When you're cleaning your house, should you be more scared of your washing machine or your vacuum cleaner? If you had to choose, should you ride with a teen driver or a 90-year-old driver?
Insure.com asked Fred Kilbourne, actuary with The Kilbourne Company in San Diego, to help us figure out our everyday risks. Click through our gallery to see what you should be more worried about.
Washing machines are more likely to injure you but clothes dryers are more likely to kill you. On the other hand, floor-care equipment causes more injuries than either washers or dryers.
The Consumer Product Safety Commission reported annual medically attended injury costs of $1.1 billion for floor care equipment, $0.8 billion for washing machines and $0.3 billion for clothing dryers.
Don't stand under that tree. Lightning has, on average, killed 42 people in United States every year for the last 10 years, according to the National Oceanic and Atmospheric Administration. But there have been very few recorded instances of hail kills in the U.S., the last known fatality being a baby in Colorado in 1979.
Note that you are slightly more likely to be killed by lightning than to die in a plane crash, but you are more likely to be killed by a meteor strike than by lightning. How do you figure? A very large meteor or comet could wipe out mankind, whereas lightning generally kills only one person at a time.
Trampolines send nearly 100,000 people to the emergency room each year but cause very few deaths. More than 1,000 Americans die each year in swimming pools.
Ebola has killed about 1,000 people worldwide since it was discovered in 1976. SARS killed about 1,000 at its peak (so far) in 2003. Tuberculosis still kills about 2 million people annually. Influenza kills a few hundred thousand people in an average year, but in 1918 it killed more people (50 million to 100 million) than any pandemic in history (including the bubonic plague).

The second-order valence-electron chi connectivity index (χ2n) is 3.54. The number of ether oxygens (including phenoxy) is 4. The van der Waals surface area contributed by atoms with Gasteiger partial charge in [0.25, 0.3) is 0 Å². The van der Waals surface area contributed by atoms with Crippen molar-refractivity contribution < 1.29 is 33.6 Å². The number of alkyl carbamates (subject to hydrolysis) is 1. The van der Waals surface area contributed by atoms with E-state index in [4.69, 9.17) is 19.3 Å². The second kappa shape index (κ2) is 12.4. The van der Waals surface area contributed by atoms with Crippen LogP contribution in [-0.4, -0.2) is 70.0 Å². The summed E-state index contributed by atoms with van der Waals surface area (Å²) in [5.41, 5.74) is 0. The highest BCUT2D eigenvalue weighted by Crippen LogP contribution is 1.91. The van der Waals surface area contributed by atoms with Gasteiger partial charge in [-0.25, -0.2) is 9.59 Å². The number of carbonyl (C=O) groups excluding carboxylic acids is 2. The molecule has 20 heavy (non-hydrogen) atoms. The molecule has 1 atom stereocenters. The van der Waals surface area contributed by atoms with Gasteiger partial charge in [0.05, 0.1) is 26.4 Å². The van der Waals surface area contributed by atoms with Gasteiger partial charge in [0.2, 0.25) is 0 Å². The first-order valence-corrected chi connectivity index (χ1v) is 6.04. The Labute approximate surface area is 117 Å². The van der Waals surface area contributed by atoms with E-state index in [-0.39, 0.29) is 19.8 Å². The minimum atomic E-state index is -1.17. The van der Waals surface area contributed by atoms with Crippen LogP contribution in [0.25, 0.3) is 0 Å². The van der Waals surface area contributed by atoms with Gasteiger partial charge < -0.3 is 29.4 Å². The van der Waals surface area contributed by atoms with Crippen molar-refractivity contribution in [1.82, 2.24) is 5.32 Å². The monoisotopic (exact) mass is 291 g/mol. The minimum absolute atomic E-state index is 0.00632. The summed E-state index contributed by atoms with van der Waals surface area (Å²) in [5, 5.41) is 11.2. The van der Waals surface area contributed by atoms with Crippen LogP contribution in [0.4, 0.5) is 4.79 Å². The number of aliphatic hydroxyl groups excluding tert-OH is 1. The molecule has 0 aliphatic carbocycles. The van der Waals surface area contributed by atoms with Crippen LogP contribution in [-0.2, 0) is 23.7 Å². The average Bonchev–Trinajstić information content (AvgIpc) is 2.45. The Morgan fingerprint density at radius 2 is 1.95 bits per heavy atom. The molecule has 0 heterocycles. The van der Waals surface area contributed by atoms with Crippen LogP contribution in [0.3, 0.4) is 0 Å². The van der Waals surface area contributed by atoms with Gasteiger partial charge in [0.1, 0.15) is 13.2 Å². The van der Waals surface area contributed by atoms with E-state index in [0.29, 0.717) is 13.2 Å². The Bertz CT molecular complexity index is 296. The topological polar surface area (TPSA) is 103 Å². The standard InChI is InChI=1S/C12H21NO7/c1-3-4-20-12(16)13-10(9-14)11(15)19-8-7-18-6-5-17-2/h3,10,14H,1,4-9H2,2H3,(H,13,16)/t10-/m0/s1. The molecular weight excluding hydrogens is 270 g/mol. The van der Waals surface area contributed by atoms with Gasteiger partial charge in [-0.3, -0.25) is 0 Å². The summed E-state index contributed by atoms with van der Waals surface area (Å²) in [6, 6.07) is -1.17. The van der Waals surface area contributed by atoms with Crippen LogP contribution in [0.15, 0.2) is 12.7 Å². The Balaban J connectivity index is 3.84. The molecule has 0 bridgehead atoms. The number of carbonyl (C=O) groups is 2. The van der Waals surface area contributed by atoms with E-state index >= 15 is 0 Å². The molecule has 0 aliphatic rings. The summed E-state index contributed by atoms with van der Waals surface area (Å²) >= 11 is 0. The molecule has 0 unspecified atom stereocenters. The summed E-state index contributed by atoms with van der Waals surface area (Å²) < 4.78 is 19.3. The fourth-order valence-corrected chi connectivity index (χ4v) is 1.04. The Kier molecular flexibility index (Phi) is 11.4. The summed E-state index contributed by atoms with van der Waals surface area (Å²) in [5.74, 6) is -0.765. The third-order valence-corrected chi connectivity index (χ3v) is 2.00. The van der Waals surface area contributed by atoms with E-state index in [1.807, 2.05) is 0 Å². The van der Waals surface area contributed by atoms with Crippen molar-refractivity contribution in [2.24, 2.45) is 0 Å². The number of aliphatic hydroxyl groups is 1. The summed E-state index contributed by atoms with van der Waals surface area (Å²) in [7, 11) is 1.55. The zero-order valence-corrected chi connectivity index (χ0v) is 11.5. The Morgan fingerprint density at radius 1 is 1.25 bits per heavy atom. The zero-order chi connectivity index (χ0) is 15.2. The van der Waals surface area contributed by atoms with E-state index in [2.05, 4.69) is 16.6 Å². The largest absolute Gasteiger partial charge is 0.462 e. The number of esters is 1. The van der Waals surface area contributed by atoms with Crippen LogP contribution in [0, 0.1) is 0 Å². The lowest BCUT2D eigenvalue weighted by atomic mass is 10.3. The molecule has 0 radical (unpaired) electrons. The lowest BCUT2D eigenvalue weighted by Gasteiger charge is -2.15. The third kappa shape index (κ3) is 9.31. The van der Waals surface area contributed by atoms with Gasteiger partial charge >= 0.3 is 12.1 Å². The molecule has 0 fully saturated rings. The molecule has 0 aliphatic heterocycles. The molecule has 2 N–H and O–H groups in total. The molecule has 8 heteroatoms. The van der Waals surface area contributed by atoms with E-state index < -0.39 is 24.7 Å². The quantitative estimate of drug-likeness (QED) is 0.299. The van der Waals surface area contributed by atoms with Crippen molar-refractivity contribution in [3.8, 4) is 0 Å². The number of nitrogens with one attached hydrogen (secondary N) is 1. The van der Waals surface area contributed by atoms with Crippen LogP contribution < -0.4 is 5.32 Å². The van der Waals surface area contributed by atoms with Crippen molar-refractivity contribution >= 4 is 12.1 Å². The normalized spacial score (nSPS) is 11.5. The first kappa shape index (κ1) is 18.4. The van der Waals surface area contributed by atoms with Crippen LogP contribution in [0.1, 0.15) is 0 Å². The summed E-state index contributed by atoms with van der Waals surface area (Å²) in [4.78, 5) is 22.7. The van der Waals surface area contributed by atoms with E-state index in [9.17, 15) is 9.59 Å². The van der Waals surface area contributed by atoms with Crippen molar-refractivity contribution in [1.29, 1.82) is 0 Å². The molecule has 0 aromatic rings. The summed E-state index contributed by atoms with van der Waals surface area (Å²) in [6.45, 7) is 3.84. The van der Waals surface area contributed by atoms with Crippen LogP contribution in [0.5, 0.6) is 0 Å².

But don't count out the plague yet: You are more likely to die of bubonic plague (which is endemic among ground squirrels in the West) than to be killed by a mountain lion.
After our 20s, our mortality rates increase each year, so the most dangerous age is the oldest (the max is about 120). The first year of life is more dangerous than any other age below about 60.
Over a recent 10-year period, about half of amusement park deaths were related to roller coasters, one-fourth to water rides, and the remaining quarter to other park facilities.
It's no safer at the beach: You are about equally likely to be killed by a roller coaster or a shark.
In this case, danger comes in small packages: You are 50 times more likely to be killed by a bee than by a shark.
You are substantially more likely to be killed by a car than by a gun.
The annual death highway dealth toll exceeds 40,000, whereas gunshot fatalities in a recent year totaled about 33,000 -- consisting of suicides (18,000), murders (14,000) and accidents (1,000) -- according to "The Statistical Abstract of the United States" from the U.S. Census Bureau.
The National Highway Traffic Safety Administration (NHTSA) reports that about 2 percent of the U.S. driving population is drunk, but that this 2 percent causes about 40 percent of auto fatalities. NHTSA surveys indicate that about 8 percent of these drunkards also tested positive for marijuana, 4 percent for cocaine, and another 4 percent for other legal and illegal drugs. Kilbourne says that comparing these numbers can be misleading because alcohol metabolizes fairly quickly, while other drugs can be detected for weeks after ingestion. In addition, the 2 percent figure refers to drivers who were legally drunk, whereas the amounts of other drugs detected often fell short of seriously impairing the driver.
The Centers for Disease Control and Prevention data indicates that about 18 percent of driver fatalities involved drugs other than alcohol --- but that many of those also involved alcohol, which presumably was often the underlying cause of the accident.
Kilbourne says, putting all this together, he concludes that driving drunk is generally more dangerous than driving stoned.